Another scandalous non-scandal

The ongoing scandal involving Elías Jaua’s nanny poses a challenge to us bloggers. After so many scandalous non-scandals, is there anything left to say?

It turns out there is plenty.

For those of you not up to speed on the developments: Elías Jaua (former VP, Foreign Minister, former candidate for Governor of Miranda, current Minister for Communes, and as high-ranking a chavista as you will find) has a nanny for his kids named Yaneth Anza. Do yourselves a favor and check out her public Facebook page – oh, the places she’s seen! (her Facebook page was closed a few hours after this post went live)

Ms. Anza landed in Sao Paulo on a PDVSA plane accompanied by Jaua’s mother-in-law. Apparently, Jaua and his wife are in Sao Paulo because Mrs. Jaua is staying at the prestigious Hospital Sirio-Libanés, being treated for an unknown disease. When the plane with the nanny and the mother-in-law landed in Sao Paulo, authorities were shocked to find she had an unregistered weapon in one of her bags. She is in trouble with the law.

We’ve found out many of these details thanks to star journalist Nelson Bocaranda. For example, now we know that the bag contained several strategic documents, among them one that talks about how the government is planning on using the 2015 legislative elections to “annihilate the opposition.” We don’t know the actual contents of the documents yet, but will post about them if they become public.

Obviously, the questions this incident raises are numerous.

The first, obvious one is why nanny and grandma were traveling on a government plane for what is obviously a private matter. One should also ask, as the great Naky does, how come Jaua’s gun permit was issued in 2012 after the government announced the suspension of all government permits. And, obviously, one has to wonder why the Minister for Communes – part of the government’s “social” programs – is in charge of the PSUV’s electoral strategy. Could it be … that communes are simply a covert get-out-the-vote operation financed with public money? Nah … that would never happen.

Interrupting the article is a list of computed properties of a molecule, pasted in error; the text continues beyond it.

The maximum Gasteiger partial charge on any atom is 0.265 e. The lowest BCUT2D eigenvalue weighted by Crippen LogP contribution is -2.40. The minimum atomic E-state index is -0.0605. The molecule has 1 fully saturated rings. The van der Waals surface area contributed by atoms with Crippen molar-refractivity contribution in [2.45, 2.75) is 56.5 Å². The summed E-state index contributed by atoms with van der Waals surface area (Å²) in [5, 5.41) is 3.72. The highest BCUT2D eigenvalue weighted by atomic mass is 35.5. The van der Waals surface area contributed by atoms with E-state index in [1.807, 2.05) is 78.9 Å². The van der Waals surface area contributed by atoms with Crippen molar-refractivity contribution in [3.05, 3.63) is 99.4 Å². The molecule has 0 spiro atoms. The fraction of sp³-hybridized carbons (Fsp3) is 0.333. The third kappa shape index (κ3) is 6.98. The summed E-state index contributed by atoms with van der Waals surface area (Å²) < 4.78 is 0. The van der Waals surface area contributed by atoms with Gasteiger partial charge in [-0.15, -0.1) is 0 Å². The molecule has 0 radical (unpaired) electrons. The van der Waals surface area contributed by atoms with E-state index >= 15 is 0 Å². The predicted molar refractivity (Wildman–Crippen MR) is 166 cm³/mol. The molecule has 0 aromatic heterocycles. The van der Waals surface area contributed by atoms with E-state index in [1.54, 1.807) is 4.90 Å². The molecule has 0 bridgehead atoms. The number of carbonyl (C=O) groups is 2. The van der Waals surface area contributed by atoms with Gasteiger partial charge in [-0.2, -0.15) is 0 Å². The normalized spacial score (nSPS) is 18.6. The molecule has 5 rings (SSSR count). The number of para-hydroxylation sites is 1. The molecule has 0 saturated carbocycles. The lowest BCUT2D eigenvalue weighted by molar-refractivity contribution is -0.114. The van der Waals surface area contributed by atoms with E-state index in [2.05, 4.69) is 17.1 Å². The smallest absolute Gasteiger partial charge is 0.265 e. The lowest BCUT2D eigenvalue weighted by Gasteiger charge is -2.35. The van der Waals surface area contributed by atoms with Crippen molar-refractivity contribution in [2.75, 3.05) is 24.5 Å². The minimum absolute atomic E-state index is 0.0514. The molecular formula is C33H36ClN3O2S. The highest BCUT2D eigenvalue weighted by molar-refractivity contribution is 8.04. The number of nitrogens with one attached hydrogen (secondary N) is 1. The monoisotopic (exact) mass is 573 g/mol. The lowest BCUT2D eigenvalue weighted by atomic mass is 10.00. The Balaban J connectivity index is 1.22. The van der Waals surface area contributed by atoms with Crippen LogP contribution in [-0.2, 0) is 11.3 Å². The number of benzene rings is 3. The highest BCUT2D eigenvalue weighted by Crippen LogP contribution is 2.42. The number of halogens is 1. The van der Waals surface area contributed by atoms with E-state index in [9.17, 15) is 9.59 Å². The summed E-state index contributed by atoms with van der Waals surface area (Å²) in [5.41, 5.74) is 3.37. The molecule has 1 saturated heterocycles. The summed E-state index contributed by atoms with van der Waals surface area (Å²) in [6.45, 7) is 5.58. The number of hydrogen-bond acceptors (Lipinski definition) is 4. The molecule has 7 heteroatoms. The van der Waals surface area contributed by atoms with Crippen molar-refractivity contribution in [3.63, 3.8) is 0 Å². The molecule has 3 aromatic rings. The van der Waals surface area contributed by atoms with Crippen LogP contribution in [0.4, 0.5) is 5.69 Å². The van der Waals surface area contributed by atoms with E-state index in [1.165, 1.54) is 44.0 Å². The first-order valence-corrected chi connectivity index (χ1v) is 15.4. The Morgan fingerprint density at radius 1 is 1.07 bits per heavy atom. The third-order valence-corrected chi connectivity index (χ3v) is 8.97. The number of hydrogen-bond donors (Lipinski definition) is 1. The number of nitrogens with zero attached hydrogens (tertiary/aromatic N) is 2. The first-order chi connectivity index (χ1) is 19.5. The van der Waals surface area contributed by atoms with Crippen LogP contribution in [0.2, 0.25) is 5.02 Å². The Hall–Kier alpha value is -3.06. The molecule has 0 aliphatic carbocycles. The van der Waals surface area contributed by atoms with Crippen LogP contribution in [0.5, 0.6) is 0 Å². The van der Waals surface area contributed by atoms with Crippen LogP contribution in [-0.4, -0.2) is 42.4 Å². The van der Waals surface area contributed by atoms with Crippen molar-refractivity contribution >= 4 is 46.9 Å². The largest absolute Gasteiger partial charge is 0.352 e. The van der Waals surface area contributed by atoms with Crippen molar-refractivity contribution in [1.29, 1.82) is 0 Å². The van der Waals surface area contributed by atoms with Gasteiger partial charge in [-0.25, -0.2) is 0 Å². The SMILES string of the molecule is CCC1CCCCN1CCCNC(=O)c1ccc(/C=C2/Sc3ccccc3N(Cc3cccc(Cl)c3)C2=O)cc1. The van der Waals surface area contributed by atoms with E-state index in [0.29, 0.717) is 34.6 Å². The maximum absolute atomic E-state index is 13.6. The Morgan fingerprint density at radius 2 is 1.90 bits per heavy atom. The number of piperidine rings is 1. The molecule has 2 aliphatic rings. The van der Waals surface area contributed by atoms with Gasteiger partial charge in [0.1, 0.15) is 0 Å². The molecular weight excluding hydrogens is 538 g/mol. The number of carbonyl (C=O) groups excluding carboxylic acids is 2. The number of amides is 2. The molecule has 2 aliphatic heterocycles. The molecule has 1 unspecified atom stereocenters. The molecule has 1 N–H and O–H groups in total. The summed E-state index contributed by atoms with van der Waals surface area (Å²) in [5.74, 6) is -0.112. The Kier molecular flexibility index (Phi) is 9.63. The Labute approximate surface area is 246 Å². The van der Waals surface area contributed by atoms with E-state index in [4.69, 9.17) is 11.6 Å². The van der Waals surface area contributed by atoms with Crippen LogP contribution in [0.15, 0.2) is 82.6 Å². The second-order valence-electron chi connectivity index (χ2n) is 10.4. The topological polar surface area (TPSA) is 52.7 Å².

One place Naky and other don’t go is questioning why Mrs. Jaua is getting treated in one of Latin America’s top hospitals. According to La Razón, a minister in Venezuela makes about US$4,200 per month. Mr. Jaua has been a public employee for the last fifteen years. Where does that entitle Mrs. Jaua to receive top-notch treatment overseas? Do other wives of public servants get the same treatment? What sort of benefits package does he have that covers things such as this? She used to be president of an expropriated cement company, but she resigned last year. Did she keep her insurance?

I know it’s tacky to question the health care decisions of public figures. But you know what? It’s also necessary. This whole case reeks of corruption, and the fact that nothing will come of it says volumes about the putrid state of our public sphere.

I started this post by saying that I had been trying to resist writing about this. As Katy put it to me over breakfast, “who are you trying to convince with this story? Obviously chavistas think this is OK.”

She’s right. The people who support the government actually think this is cool. They’ve won elections, and to the victors the spoils … all of them. Venezuela has devolved into a narco-kleptocracy, and people who support the government obviously have some ethical issues they need to deal with, to say the least. As a commenter on Yaneth Anza’s Facebook page put it, “disfruta mientra puede para eso es la vida.” (sic) (“enjoy while you can that’s what life is for”)

Well, no, life is not about “enjoying yourself.” There are limits and principles. Do chavistas know this?

Ultimately, this post is for the people who still think we need to “convince” chavistas that our side is better. Can we? What kind of convincing can get through the head of someone who sees nothing wrong with the Jaua nanny shenanigans?

As another scandalous non-scandal makes its way into the history books of this tragedy, we need to ask ourselves: are the people still on the other side worth convincing? Do they share elemental values with us? At what point can chavismo be accepted as a legitimate political actor when they can’t even be woken up from their slumber to ask basic questions about obvious graft?

Furthermore, how can they look the other way when one of the main issues in Hugo Chávez’s first years as President was the use of government planes for private purposes…? Do they not remember the video from above?

I believe in dialogue. I believe in engaging the other side. But I also believe the other side has to prove they are worthy of our respect by showing they respect themselves.

Chavistas and appeasers: ask some basic questions about the dirty deals in the revolution. Demand an investigation. Then we can talk.

Something tells me our tropical Mary Poppins didn’t get here using her umbrella.